Enshrined on the Wall of Honor at Yad Vashem, Israel’s national Holocaust memorial, are the names of over 27,000 gentiles who risked their lives to save Jews during the dark days of the Third Reich. These heroes are called the Righteous Among the Nations. Among them is one American serviceman: Master Sergeant Roddie Edmonds, a Knoxville native who died in 1985 without ever telling his family about the act of courage that led to this posthumous honor. His son, Chris Edmonds, learned of his father’s heroism almost by accident and now, with co-author Douglas Century, shares Roddie’s story with the world in No Surrender: A Father, a Son, and an Extraordinary Act of Heroism That Continues to Live on Today.
Roddie Edmonds enlisted in the army nine months before Pearl Harbor and spent the first three years of the war training infantry troops. When it came time for Roddie to lead men in combat, it was late 1944, and Germany was thought to be on the ropes, ready to surrender. Roddie’s officers in the 106th Infantry Division, writes Chris Edmonds, “were told that the men were being given an ‘easy’ posting, being sent to a sector so uneventful that GIs had nicknamed it the Ghost Front.” The line they were sent to was in the heart of the Ardennes forest.
On the morning of December 16, 1944, the Germans crashed into the untested soldiers of the 106th, a surprise attack that became the Battle of the Bulge, one of the most brutal battles of the war. Hitler’s troops, kicked across half of Europe by Allied armies, were desperate and seeking revenge. They committed atrocities, massacring American prisoners at villages like Wereth and Malmedy. Roddie’s men, along with thousands of other U.S. troops, were ultimately forced to surrender to the still powerful and often fanatical Germans.
As risky as it was for any American soldier to surrender during those desperate hours, it was far more dangerous for Jewish troops. By late 1944, most people knew what the Nazis were doing to Jews, though the worst horrors were yet to be uncovered. Surrendering Jews had to decide whether to throw away their dog tags and deny their religion or stand up for their beliefs and potentially be killed. “Most knew they could not risk capture with that H for Hebrew identifying them as Jews,” writes Edmonds. “Some Jewish GIs swapped dog tags with those around the necks of dead comrades.”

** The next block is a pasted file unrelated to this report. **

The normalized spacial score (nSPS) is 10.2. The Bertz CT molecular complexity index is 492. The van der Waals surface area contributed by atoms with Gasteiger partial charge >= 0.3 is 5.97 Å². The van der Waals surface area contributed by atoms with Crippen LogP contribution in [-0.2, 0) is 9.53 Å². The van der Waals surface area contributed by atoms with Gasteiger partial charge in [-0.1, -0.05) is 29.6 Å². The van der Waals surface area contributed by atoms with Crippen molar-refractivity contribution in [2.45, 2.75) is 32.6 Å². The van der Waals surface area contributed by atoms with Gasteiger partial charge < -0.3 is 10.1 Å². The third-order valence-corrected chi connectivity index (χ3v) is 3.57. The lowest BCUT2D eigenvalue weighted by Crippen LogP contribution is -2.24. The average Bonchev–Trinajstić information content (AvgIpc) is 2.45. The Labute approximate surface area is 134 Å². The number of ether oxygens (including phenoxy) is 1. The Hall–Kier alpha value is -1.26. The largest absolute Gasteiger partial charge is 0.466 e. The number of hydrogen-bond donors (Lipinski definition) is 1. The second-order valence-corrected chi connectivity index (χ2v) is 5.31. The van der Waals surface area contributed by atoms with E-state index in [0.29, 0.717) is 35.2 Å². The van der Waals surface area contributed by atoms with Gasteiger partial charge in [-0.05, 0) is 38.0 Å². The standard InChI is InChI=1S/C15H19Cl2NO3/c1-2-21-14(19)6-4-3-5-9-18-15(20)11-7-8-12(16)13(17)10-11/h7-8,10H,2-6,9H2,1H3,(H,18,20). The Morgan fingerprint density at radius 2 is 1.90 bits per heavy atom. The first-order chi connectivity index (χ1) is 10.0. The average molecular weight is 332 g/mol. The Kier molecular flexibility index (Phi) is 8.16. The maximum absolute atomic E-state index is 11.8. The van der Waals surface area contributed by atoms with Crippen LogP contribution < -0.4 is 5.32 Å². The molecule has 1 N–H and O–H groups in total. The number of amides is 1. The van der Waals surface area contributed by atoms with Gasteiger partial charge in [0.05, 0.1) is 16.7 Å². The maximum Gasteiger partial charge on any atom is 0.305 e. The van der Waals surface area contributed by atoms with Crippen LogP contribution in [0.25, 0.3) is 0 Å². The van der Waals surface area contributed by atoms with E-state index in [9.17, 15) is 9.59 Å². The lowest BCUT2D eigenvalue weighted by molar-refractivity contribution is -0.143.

The following weeks exposed the American prisoners to conditions even worse than combat, as the Germans marched them across icy countryside, crammed them into cattle cars, and finally marched them again to prison camps inside Germany. They were starving and freezing, and some died on the way. At the first prison camp, some Jews were separated and sent to a slave labor camp where many perished.
Arriving at Stalag IXA one afternoon near the end of January 1945, Roddie found himself senior POW and was immediately faced with a horrible choice. The Germans ordered that only Jewish soldiers report for roll call in the morning. A devout Christian, Roddie understood that his faith required him to stand by the more than 200 Jewish friends and colleagues who were imprisoned with him. He also knew, as a devoted American serviceman, that he was responsible for the safety of all his men, regardless of their religion. His decision, guided by prayer, resulted in an act of valor stunning in both its simplicity and its courage. On Roddie’s order, every American prisoner turned out for roll call — they would all stand or fall together. Even when the camp commandant put a gun to Sergeant Edmonds’ head, he refused to identify the Jewish soldiers.
In 2016, on Holocaust Remembrance Day, President Barack Obama acknowledged Roddie’s act of defiance, saying, “It’s an instructive lesson, by the way, for those of us Christians. I cannot imagine a greater expression of Christianity than to say, ‘I too am a Jew.’” No Surrender is a testament to Roddie’s faith, his patriotism, his boldness in the face of evil, and the lasting effect on the men who witnessed true courage and those who were saved by it. Passionately told by a man who wants everyone to know his father’s remarkable story, No Surrender inspires and informs as it commemorates a righteous American hero.
A Michigan native, Chris Scott is an unrepentant Yankee who arrived in Nashville more than 25 years ago and has gradually adapted to Southern ways. He is a geologist by profession and a historian by avocation.